Background Studies of asthma in migrant populations illustrate the effects of environmental changes. Objective In this register study we investigated the importance of exposure to a western lifestyle in different phases of development in Swedish residents with an origin in regions in the world where asthma usually is less prevalent. Methods The study population comprised 24 252 international adoptees, 47 986 foreign-born and 40 971 Swedish-born with foreign-born parents and 1 770 092 Swedish-born residents with Swedish-born parents (age 6-25 years). Purchased prescribed inhaled corticosteroids (ICS) during 2006 were used as an indicator of asthma. Results International adoptees and children born in Sweden by foreign-born parents had three-to fourfold higher rates of asthma medication compared with foreign-born children. The odds ratios (ORs) of asthma medication declined persistently with age at immigration. For adoptees the ORs compared with infant adoptees were 0.78 [95% confidence interval (CI) 0.71-0.85] for those adopted at 1-2 years, 0.51 (0.42-0.61) at 3-4 years and 0.35 (0.27-0.44) after 5 or more years of age. Corresponding ORs for foreign-born children with foreign-born parents immigrating at 0-4 years, at 5-9 years, at 10-14 years and at 15 years or more were 0.73 (0.63-0.86), 0.56 (CI 0.46-0.68) and 0.35 (CI 0.28-0.43), respectively. The ORs were only marginally affected by adjustment for region of birth and socio-economic indicators. Conclusions and Clinical Relevance Age at immigration is a more important determinant of purchased ICS than population of origin. This indicates the importance of environmental factors for asthma in schoolchildren and young adults.

Place, publisher, year, edition, pages
Blackwell Publishing Ltd, 2011
Keyword
adoptees; asthma; country of birth; environment; immigration; inhaled corticosteroids
National Category
Medical and Health Sciences
Identifiers
urn:nbn:se:liu:diva-69780 (URN)10.1111/j.1365-2222.2011.03744.x (DOI)000292700000010 ()
Note

This is the authors’ version of the following article: L. Braback, Hartmut Vogt and A. Hjern, Migration and asthma medication in international adoptees and immigrant families in Sweden, 2011, Clinical and Experimental Allergy, (41), 8, 1108-1115. which has been published in final form at: http://dx.doi.org/10.1111/j.1365-2222.2011.03744.x Copyright: Blackwell Publishing Ltd http://eu.wiley.com/WileyCDA/Brand/id-35.html

Available from: 2011-08-10 Created: 2011-08-08 Last updated: 2017-12-08
4. Pertussis Immunization in Infancy and Adolescent Asthma Medication
Open this publication in new window or tab >>Pertussis Immunization in Infancy and Adolescent Asthma Medication
Show others...
2014 (English)In: Pediatrics, ISSN 0031-4005, E-ISSN 1098-4275, Vol. 134, no 4, 721-728 p.Article in journal (Refereed) Published
Abstract [en]

Context: Lack of infections might contribute to increased risk of asthma among children according to the ‘hygiene hypothesis’. Childhood immunization may play a causal role in the development of asthma.

Objective: To determine whether pertussis immunization in infancy is associated with asthma medication in adolescence.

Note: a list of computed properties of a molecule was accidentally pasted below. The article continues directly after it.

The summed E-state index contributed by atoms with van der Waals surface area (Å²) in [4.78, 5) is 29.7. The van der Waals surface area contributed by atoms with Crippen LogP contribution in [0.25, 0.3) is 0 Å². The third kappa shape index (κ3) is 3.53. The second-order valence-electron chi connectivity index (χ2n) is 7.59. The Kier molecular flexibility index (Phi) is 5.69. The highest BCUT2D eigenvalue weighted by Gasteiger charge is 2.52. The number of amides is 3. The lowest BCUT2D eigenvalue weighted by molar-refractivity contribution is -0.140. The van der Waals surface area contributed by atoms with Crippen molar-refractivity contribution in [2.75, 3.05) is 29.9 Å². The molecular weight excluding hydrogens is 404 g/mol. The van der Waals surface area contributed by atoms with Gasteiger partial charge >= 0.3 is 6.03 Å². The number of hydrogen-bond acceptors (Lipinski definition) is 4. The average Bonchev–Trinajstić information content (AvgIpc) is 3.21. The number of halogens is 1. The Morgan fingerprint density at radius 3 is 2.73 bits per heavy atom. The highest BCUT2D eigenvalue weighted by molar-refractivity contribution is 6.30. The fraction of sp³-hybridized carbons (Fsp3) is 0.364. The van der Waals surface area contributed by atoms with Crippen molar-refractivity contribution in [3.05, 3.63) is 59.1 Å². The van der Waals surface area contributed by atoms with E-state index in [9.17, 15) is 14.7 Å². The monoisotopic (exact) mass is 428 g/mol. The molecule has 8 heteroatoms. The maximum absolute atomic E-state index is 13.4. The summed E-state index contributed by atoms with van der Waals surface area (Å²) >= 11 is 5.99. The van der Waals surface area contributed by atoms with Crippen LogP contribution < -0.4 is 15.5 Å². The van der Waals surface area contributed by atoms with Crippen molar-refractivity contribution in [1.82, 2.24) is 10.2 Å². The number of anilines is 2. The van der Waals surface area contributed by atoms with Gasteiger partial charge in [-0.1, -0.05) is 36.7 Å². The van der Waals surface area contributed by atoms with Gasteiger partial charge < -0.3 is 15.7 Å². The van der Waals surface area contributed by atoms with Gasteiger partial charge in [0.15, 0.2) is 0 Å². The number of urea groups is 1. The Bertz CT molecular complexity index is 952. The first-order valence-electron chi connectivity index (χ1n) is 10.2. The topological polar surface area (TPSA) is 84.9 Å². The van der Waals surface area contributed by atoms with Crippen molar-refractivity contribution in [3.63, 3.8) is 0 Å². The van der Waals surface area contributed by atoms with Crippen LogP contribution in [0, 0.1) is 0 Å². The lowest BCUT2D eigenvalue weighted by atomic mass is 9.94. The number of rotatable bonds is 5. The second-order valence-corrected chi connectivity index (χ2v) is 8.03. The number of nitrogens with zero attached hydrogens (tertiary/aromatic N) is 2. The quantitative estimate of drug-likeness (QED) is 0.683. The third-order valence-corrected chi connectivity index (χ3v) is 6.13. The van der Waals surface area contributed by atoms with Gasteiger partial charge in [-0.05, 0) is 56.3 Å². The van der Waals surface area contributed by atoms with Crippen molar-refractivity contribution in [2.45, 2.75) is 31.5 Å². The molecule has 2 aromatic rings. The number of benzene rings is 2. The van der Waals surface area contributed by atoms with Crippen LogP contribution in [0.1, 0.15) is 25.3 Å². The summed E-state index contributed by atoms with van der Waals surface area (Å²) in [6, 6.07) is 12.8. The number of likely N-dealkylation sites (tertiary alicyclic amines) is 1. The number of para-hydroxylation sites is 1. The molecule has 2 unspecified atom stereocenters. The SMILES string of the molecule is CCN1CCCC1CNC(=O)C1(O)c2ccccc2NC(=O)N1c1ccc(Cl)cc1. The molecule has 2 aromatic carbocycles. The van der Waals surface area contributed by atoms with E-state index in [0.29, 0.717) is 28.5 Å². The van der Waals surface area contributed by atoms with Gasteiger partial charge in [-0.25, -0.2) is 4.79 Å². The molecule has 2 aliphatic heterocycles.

Design, Settings and Participants: After 14 years of no general pertussis vaccination, almost 80,000 children were immunized for pertussis during a 12-month period in a vaccination trial. They were compared with almost 100,000 non-vaccinated children born during a 6-month period before and after the vaccination trial in a Swedish national cohort study. Information concerning dispensed prescribed asthma medication for each individual in the cohort during 2008–2010 was obtained from the National Prescription database. Multivariable regression models were used to calculate the effect size of vaccination on dispensed asthma medication (Odds ratios and 95% confidence intervals), both in an intent-to-treat model as well as per protocol. The large study size also enabled us to detect very small effects.

Main Outcome Measure: Dispensed prescribed asthma medication at the age of 15 years occurring after pertussis immunization in infancy.

Results: No statistically significant effect of vaccination was found, regardless of vaccination schedule or vaccine type. The prevalence rates of any dispensed anti-inflammatory medication or any asthma medication at 15 years of age were 4.6% and 7.0%, respectively. The crude odds ratios (OR) for any asthma medication and anti-inflammatory treatment in pertussis-vaccinated children after intent-to-treat analysis were 0.97 (95% CI 0.93 – 1.00) and 0.94 (0.90 – 0.98),respectively. Corresponding adjusted ORs were 0.99 (0.95 – 1.03) and 0.97 (0.92 – 1.01),respectively. Similar ORs were found after per-protocol analysis.

Conclusion: Pertussis immunization in infancy does not increase the risk of asthma medication in adolescents. Our study presents evidence that pertussis immunization in early childhood can be considered safe with respect to long-term development of asthma.

Place, publisher, year, edition, pages
APP Journals & Periodicals, 2014
National Category
Pediatrics
Identifiers
urn:nbn:se:liu:diva-85157 (URN)10.1542/peds.2014-0723 (DOI)000343140500055 ()
Note

On the day of the defence date the status of this article was Manuscript and the title was Does pertussis in infancy increase the risk of asthma medication in adolescents?.

Available from: 2012-11-07 Created: 2012-11-07 Last updated: 2017-12-07Bibliographically approved